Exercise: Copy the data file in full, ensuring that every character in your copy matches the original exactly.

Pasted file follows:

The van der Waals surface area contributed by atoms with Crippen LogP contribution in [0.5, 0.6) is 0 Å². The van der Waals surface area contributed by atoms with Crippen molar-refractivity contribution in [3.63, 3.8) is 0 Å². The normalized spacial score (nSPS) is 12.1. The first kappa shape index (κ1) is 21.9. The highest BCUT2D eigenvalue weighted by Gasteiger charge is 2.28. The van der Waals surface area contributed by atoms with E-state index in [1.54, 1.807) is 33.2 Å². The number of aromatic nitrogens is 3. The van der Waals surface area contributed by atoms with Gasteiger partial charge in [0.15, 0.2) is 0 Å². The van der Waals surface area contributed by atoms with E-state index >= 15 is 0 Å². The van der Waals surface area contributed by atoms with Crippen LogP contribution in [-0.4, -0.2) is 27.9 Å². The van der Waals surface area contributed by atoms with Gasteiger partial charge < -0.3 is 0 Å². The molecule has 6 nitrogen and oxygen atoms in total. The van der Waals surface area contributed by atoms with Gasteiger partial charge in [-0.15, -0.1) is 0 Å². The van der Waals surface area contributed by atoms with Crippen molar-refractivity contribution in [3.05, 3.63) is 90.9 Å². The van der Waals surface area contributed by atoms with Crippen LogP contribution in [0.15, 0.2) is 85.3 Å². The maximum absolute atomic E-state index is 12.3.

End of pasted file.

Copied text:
The van der Waals surface area contributed by atoms with Crippen LogP contribution in [0.5, 0.6) is 0 Å². The van der Waals surface area contributed by atoms with Crippen molar-refractivity contribution in [3.63, 3.8) is 0 Å². The normalized spacial score (nSPS) is 12.1. The first kappa shape index (κ1) is 21.9. The highest BCUT2D eigenvalue weighted by Gasteiger charge is 2.28. The van der Waals surface area contributed by atoms with E-state index in [1.54, 1.807) is 33.2 Å². The number of aromatic nitrogens is 3. The van der Waals surface area contributed by atoms with Gasteiger partial charge in [0.15, 0.2) is 0 Å². The van der Waals surface area contributed by atoms with E-state index >= 15 is 0 Å². The van der Waals surface area contributed by atoms with Crippen LogP contribution in [-0.4, -0.2) is 27.9 Å². The van der Waals surface area contributed by atoms with Gasteiger partial charge < -0.3 is 0 Å². The molecule has 6 nitrogen and oxygen atoms in total. The van der Waals surface area contributed by atoms with Gasteiger partial charge in [-0.15, -0.1) is 0 Å². The van der Waals surface area contributed by atoms with Crippen molar-refractivity contribution in [3.05, 3.63) is 90.9 Å². The van der Waals surface area contributed by atoms with Crippen LogP contribution in [0.15, 0.2) is 85.3 Å². The maximum absolute atomic E-state index is 12.3.